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Re: elisp's cl package. Don't understand the notice about eval-when-comp

From: Alan Mackenzie
Subject: Re: elisp's cl package. Don't understand the notice about eval-when-compile
Date: Tue, 31 Mar 2009 10:36:29 +0000
User-agent: Mutt/1.5.9i

Hi, Xah,

On Mon, Mar 30, 2009 at 09:12:54PM -0700, Xah Lee wrote:
> Dear B T Raven,

> non-free, is misleading term for proprietary software. People started
> to refer to proprietary as non-free, because Richard Stallman abuses
> the words ???free??? and ???freedom???, and as a consequence, people
> started to call other software that are not compatible with his ideal,
> as ???non- free???.

It's hardly an abuse, it's the essential meaning of "free".  What RMS has
been doing for ~30 years is drawing attention to an important facet of
software, and in doing so shaking up people's ideas; the use of the term
"non-free" was an important part of this.

> Despite the fact that the word ???free??? does not refer to price, but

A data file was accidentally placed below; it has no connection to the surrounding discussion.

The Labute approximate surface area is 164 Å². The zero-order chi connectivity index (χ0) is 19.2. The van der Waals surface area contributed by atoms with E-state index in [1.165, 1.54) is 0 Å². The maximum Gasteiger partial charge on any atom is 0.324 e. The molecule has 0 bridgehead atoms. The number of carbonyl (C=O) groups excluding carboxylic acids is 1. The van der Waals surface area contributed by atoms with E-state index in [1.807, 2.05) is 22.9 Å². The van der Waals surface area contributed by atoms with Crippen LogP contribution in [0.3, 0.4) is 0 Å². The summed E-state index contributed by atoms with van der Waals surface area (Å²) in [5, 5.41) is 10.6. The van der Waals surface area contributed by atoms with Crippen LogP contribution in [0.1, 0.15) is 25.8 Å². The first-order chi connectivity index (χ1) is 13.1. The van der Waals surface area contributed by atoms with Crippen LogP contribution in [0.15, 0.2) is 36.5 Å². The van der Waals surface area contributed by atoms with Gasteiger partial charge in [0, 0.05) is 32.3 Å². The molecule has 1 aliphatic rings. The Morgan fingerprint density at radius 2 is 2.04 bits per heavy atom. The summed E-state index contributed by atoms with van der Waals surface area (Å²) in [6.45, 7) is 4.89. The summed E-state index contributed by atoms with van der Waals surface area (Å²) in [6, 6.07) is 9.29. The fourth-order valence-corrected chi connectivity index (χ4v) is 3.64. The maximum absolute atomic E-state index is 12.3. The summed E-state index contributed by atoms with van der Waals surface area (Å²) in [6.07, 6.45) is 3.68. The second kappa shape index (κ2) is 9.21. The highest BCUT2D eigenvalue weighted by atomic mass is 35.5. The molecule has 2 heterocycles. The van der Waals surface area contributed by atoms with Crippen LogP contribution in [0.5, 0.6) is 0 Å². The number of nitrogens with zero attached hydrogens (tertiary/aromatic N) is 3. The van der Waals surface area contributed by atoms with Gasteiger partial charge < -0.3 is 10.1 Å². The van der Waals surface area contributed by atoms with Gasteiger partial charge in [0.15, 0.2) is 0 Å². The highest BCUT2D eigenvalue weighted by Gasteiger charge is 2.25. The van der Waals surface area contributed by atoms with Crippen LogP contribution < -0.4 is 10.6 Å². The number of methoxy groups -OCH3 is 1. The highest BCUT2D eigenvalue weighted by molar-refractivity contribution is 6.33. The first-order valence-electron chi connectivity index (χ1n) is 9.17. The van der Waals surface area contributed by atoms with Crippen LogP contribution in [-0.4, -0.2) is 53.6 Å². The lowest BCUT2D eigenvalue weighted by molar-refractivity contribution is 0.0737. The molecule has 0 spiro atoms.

> proprietary software isn't necessarily restraining freedom. In fact,
> the issue of whether source code is proprietary or non-public has
> little to do with the concept of liberty.

On the contrary, it is overwhelmingly important to the concept of
liberty, and becoming steadily more so.  Consider software's use in
voting machines, or the ease with which certain operating systmes can be
compromised via the internet; consider how the encryption of electronic
books can deprive blind users of the freedom to read them.

> Richard Stallman's vision of software is ???free???, in the sense that
> coder community can freely look at the source code and make use of it.
> That sense of ???free??? is a point of view. As a contrast, proprietary
> software is also free, in the sense that entrepreneurs and businesses
> can freely develop and sell their software without worrying about some
> coder making copies with minor or no changes put it out free of charge
> that robs their work.

Indeed.  Every politician there's ever been has been in favour of
freedom, and round the world you'll find political parties of all hues
calling themselves "liberal".  The real question is "freedom for whom?".
It is scarcely possible to exercise any freedom without imposing on
somebody else, no matter how slightly.

The people who post on this list believe that freedom for software's
users trumps that of its writers.

>   Xah

Alan Mackenzie (Nuremberg, Germany).

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